- Characteristics of the Japanese Katana – Defined as a long sword with a blade length specifically over 2 shaku, discover what unique features are required for a katana. Ranging from the curvature of the blade (sori), temperline pattern (hamon), and various terms such as jigane, or jihada, there is much to learn about this sword.
- What makes an authentic katana – While a blade may have all the unique features of a katana, how does one determine if it is authentic and what is required to confirm its authenticity?
- Legality of Katana in Japan – It may be puzzling but individuals are not permitted to carry the katana out in the open and even require a permit to own one under Japan’s law. Even swordsmiths are required to comply with specific requirements!
- Katana sword in martial arts – Besides being the most popular Japanese samurai sword, it is also often used in several Japanese martial arts such as kenjutsu, kendo, iaido, battojutsu, and toyama ryu.
- History of the Katana sword – Invented as a response to the requirements of battle, the katana allowed for faster response in combat. However, its development to its form today occurred over centuries, starting from the Muromachi period.
Chapter 4: Ninjato: The Sword of Ninjas
Ninjato or Shinobigatana is a blade believed to be used by ninjas. Featured in pop culture such as movies and anime, it is also employed by contemporary martial arts practitioners. For this Japanese sword that is shrouded in mystery, we delve into:
- Characteristics of the Ninjato – Unlike the katana, this straight sword has specific traits as it is designed to be a deadly yet compact blade. Find out what makes this short sword lethal.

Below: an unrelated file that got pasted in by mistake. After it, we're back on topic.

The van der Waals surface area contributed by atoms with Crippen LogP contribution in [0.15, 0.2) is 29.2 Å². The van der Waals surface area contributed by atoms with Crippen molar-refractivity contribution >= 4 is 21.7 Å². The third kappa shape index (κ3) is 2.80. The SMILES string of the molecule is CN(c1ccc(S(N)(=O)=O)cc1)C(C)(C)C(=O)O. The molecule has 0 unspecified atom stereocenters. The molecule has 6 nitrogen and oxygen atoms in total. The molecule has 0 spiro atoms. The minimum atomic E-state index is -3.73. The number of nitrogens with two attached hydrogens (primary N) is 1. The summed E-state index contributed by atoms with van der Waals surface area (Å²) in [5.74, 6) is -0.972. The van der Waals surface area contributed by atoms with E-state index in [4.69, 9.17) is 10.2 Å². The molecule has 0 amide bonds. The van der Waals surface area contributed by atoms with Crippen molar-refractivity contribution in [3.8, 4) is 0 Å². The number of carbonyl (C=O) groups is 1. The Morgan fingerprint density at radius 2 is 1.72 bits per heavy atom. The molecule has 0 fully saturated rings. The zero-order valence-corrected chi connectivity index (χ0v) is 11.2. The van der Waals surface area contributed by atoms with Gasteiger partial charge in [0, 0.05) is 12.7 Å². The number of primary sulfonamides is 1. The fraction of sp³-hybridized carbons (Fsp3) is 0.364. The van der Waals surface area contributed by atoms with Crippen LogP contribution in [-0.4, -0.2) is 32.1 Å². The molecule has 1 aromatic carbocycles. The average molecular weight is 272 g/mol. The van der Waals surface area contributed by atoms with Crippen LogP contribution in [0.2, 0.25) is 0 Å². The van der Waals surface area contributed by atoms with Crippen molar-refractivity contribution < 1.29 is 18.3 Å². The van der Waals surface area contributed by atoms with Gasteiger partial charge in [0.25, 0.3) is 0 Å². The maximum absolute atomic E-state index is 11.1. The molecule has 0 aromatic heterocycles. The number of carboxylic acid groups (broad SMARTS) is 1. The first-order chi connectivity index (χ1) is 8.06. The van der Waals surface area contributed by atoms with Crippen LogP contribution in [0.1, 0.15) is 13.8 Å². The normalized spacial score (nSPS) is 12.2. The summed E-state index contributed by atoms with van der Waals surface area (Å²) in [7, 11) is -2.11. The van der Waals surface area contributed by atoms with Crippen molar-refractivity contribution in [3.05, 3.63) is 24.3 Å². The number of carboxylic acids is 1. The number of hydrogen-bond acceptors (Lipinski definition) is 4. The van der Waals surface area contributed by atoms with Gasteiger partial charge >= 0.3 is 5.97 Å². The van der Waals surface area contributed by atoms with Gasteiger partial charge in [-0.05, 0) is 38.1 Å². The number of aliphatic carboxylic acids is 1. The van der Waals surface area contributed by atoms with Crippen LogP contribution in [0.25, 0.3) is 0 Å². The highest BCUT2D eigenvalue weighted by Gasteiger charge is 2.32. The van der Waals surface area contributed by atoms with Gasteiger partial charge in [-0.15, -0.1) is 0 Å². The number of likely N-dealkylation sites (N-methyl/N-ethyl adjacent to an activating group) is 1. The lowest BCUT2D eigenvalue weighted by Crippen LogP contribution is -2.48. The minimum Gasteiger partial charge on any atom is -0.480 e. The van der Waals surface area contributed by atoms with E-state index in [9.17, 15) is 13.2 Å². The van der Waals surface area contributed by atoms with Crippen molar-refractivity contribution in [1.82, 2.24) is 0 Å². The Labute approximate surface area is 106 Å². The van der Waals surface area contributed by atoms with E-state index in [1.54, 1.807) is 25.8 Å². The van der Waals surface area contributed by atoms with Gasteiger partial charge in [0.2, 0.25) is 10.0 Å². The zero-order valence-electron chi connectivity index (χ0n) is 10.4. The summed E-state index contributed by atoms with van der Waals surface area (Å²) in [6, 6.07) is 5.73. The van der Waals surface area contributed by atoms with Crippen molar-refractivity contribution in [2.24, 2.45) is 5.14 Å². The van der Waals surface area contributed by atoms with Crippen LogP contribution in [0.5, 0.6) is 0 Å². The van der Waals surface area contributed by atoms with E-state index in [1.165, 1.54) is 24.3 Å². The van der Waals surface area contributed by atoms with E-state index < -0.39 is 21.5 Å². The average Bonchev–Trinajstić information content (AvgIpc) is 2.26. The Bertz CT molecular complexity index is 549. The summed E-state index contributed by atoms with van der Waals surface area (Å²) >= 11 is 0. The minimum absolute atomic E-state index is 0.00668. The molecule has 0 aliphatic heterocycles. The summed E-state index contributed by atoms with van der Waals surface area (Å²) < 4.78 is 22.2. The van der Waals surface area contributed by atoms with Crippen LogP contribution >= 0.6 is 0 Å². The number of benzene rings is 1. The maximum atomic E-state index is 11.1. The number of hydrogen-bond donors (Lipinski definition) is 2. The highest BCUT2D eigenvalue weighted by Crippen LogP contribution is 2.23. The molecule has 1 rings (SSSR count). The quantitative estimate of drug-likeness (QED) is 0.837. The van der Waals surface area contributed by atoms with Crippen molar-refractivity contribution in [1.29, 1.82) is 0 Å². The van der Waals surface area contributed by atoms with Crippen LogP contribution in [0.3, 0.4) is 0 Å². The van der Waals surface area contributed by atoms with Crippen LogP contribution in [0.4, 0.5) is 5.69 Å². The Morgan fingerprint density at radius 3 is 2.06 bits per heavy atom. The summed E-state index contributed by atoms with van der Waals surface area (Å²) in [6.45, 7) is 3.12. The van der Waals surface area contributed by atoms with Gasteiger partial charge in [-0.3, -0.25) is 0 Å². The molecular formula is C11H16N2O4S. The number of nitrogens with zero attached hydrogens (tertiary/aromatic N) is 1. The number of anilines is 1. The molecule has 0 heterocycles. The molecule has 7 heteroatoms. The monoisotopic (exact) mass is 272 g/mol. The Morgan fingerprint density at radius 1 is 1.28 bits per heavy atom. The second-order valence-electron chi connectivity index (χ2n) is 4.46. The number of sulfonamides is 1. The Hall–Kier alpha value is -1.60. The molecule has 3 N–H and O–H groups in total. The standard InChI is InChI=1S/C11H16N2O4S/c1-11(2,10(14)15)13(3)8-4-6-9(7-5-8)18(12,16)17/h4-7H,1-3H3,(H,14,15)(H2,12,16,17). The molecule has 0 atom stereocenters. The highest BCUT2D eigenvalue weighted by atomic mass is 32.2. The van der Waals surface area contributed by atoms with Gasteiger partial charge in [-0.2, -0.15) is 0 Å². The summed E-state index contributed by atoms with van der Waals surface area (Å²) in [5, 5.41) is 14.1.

- Construction of the Ninjato – Made from tamahagane, the ninja’s sword consists of both the shingane and kawane to ensure that the blade stays sharp yet flexible.
- Usage of the Ninjato – With a short blade but longer scabbard, the ninjato often offers an element of surprise as it can be drawn faster than what is expected. Due to its design, ninjas had an advantage when dueling with samurais.
- Caring for a Ninjato – There is more involved than simply acquiring a blade. Learning to care for the sword is crucial to prevent rusting and keep it in tip top shape.
- History of the Ninjato – Much is unknown as there is no proof of the sword’s existence along with its legendary wielders. So, is it a real sword from history?
Read Chapter 4: Ninjato: The Popular Sword of Ninjas
Chapter 5: Japanese Sword Parts
Japanese swords are more than just their blades. In fact, there are many different parts that make up the sword, along with the intricate details that are designed meticulously to produce a deadly but beautiful weapon. Although there are many different Japanese swords available, they feature similar sword parts, mountings, and fittings.
- Nagasa – Undoubtedly one of the most important parts of the sword is the blade. However, the blade is further broken down into different parts including the kissaki, boshi, yokote, nakago, hamon, bohi, mune, ha, jihada, shinogi, and shinogi-ji.
- Tsuka & Tsuba – After all, a blade is difficult to use without a handle (tsuka). Often made out of wood, Japanese sword handles are designed specifically for the user to give it a good grip, strength, and rigidity. In a Japanese sword, the handle consists of the tsuba, ito, samegawa, seppa, mekugi, mekugi-ana, menuki, kashira, habaki, and fuchi.
- Scabbard – Known as a saya, a Japanese sword’s scabbard is designed to fit the sword perfectly. Made out of wood, it can come in a variety of shapes and sizes with parts such as koiguchi, sageo, kurikata, shitodome, kojiri, and more.
Chapter 6: Japanese Sword Making
Traditional Japanese sword making skills are unlike any other. Instead of the work of a swordsmith alone, the creation of these blades requires the help of several highly skilled artisans. This highly complex process includes:
- Manufacturing Tamahagane – The process of creating a Japanese sword first involves manufacturing traditionally smelted steel (tamahagane) using a tatara, utilizing satetsu.
- Swordmaking Process – Starting with tanren to refine the raw steel, the blade is hand forged to create the jihada, shingane, and kawagane. The outer jacket and inner core are then welded together during the tsukurikomi and sunobe process. Next, the hizukuri, shiage, tsuchioki, yaki-ire, sorinaoshi, kajitogi, adding the hi and horimono, and finally filing and finishing the tang.